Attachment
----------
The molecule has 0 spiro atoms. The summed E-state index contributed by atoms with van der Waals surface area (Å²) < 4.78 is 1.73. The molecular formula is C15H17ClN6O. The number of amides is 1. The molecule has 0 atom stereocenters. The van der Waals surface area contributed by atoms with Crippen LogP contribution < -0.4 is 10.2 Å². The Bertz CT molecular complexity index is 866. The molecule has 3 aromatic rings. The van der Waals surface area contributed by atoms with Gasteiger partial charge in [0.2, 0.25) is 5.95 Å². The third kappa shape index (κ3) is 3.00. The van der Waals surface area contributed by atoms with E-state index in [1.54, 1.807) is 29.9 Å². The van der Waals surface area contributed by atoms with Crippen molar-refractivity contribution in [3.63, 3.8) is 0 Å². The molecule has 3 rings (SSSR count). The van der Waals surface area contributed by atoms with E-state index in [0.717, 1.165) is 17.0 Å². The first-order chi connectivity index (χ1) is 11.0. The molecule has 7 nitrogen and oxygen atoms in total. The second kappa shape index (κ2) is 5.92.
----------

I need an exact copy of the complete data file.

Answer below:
The molecule has 0 spiro atoms. The summed E-state index contributed by atoms with van der Waals surface area (Å²) < 4.78 is 1.73. The molecular formula is C15H17ClN6O. The number of amides is 1. The molecule has 0 atom stereocenters. The van der Waals surface area contributed by atoms with Crippen LogP contribution < -0.4 is 10.2 Å². The Bertz CT molecular complexity index is 866. The molecule has 3 aromatic rings. The van der Waals surface area contributed by atoms with Gasteiger partial charge in [0.2, 0.25) is 5.95 Å². The third kappa shape index (κ3) is 3.00. The van der Waals surface area contributed by atoms with E-state index in [1.54, 1.807) is 29.9 Å². The van der Waals surface area contributed by atoms with Crippen molar-refractivity contribution in [3.63, 3.8) is 0 Å². The molecule has 3 rings (SSSR count). The van der Waals surface area contributed by atoms with E-state index in [0.717, 1.165) is 17.0 Å². The first-order chi connectivity index (χ1) is 11.0. The molecule has 7 nitrogen and oxygen atoms in total. The second kappa shape index (κ2) is 5.92.